Like John McPhee, Savoy loves words, and signals no shame in just listing them as a sort of beat meditation on place, tasting their syllables in sequence.

Place-names that might or might not have been bestowed by Indigenous peoples for those places shimmer like mirages. I live in Massachusetts. I’ve swum in the Connecticut River. I’ve spent long hours by the Potomac and Susquehanna Rivers, by Chesapeake bay. I’ve waded into the Platte, the Arkansas, the Missouri, I’ve crossed the Mississippi’s headwaters on stepping-stones. And I’ve explored mountains. Adirondack. Taconic. Ouachita. Pocono. Wasatch. Absaroka. Uinta. Appalachain.

Beautiful, right? these proper nouns are themselves objects of beauty, and deserve our contemplation. So are landform names, listed in alliterative joy on page 86:

a’a, ablation hollow, abra, alamar, alamo, alkali flats,

badland, bajada, bald, bally, banco, baraboo,

cajo, caldera, caleta, cañada, cañon, candela, cat hole, catoctin

She also plays with common verbs like “remember,” writing it as intentionally with a hyphen to break it up: “re-member.” In other words, by remembering something, we affix it to ourselves and our worldview anew. Other verbs get a similarly useful treatment, a sort of literary enunciation to extract additional meaning from words that otherwise might past unnoticed, unsavored.

The writing is, in many places, beautiful or evocative. I love how she calls the mountains of the Basin & Range province “elongate lithic compasses.” Or listen to this passage, about the passage of geologic time:

Millions of years may be lost in the gaps between black-shale laminae so thin as to be pages of a book of night. Time condensed and time eroded; punctuated discontinuity rather than layered continuity. Then mountain-building ruptured the bedrock terrain. I didn’t realize it, but we — fossils and woman — arrived to meet that day in the field., a chance moment of exposure together.

In all, I found Trace a thoughtful, thought-inducing read. I came away from it with a new sense of the different flavor that Americans with other histories, other heritages, can have to the landscape we all share. I would recommend it to you.

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3 April 2017

Virtual owl pellet

Owls are nocturnal birds of prey that eat rodents and grasshoppers, digest the good stuff, and cough up the rest in compressed “pellets” of fur, bone, and chitinous exoskeleton.

I found an owl pellet in my yard a few weeks ago, and imaged it using my GIGAmacro Magnify2. I rotated it around to get multiple views, as seen here. I’ve got both Flash and non-Flash versions of the GigaPan embed here:


Link 0.45 Gpx GIGAmacro by Callan Bentley

This is a “live” GigaPan image, so you can (and should!) zoom in and explore. Can you find a grasshopper leg? A rodent jaw? What else?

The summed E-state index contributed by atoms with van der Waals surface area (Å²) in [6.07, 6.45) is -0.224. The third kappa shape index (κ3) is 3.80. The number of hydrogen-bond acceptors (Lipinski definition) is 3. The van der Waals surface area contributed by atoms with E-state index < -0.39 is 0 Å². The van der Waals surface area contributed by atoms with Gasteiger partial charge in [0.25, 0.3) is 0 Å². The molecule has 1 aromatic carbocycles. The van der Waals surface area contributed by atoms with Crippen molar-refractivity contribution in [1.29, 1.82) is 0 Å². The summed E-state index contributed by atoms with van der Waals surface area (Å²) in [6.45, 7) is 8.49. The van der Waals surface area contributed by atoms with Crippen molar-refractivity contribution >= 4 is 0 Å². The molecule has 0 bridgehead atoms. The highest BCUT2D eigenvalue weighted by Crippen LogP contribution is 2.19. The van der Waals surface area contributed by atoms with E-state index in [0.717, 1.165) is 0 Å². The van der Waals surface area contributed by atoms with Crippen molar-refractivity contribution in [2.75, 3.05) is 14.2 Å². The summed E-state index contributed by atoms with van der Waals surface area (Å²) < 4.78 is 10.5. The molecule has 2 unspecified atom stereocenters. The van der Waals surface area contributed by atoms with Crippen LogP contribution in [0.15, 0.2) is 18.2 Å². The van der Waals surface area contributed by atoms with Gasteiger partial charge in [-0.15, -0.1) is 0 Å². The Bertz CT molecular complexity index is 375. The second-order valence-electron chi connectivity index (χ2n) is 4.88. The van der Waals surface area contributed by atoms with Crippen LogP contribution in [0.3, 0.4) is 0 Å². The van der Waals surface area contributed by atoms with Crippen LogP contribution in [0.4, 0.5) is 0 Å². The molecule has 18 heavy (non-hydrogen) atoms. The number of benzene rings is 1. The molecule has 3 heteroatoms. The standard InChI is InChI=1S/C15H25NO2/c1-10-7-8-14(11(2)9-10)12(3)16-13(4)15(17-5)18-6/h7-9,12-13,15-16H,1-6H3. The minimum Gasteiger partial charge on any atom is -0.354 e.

Then my wife, a biologist, and our four-year-old son dissected it, and here are the individual bones they were able to tease out. Find a tooth, a bit of skull, a grasshopper leg packed with mouse fur…


Link 0.45 Gpx GIGAmacro by Callan Bentley

…and with the various bits flipped over, to see the other side of each:


Link 0.45 Gpx GIGAmacro by Callan Bentley

I suspect this pellet originated in the gut of a barred owl, because that’s the species I hear calling most frequently in my forest, and it seems too big to emerge from the relatively diminutive form of a screech owl, the next most common owl we have around here.

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29 March 2017

Robopocalypse, by Daniel H. Wilson

Okay, let’s get this out of the way up front: In no no way is Robopocalypse of anything like the caliber of Our Final Invention or Superintelligence. Though written by an author who holds a PhD in robotics from Carnegie Mellon, this is an adventure novel. It explores some interesting aspects of a AI vs. humanity conflict, but it’s basically constructed in a way that’s very much mano a mano, with lots of hand-to-hand (hand-to-gripper?) combat between man and machine. It’s a thriller, and ripe to be made into a movie, which apparently got started and then stalled. Highlights: How the story of the New War is told through “primary sources” – each of the initial chapters are artifacts like transcripts and data logs, or descriptions of closed-circuit camera video. It’s a novel way to tell the story of a novel. Another thing I liked was the diversity of the cast of characters including a primary role for the Osage Nation in organizing the human resistance, with plot threads playing out simultaneously in Afghanistan, Japan, London, and the United States. Critique: The fact that the novel is set in the near-future rather than the present allows it to include autonomous household service robots as well as military robots as part of the “enemy forces,” which makes it feel less immediate and real, like the Terminator movies or The Matrix. Another thing that struck me as unrealistic is that all satellite communications were blocked by a single communications tower, and that after humans destroyed that tower, the AI didn’t figure out a way to re-block them. One thing I really liked was a description from the mind of a self-aware robot as it wakes up in a box and very quickly and completely figures out what’s going on. When a human begins firing a gun at it, it uses the time between the report and the bullet impact to calibrate the shooter’s distance and direction – an example of the sort of thing that machines can do with rapidity and utility, cleverly depicted by an author with insights into how machines work — and a good reason to make sure that sort of skill isn’t employed against people in the non-fiction world. Overall: a moderately engaging read but nothing extraordinary.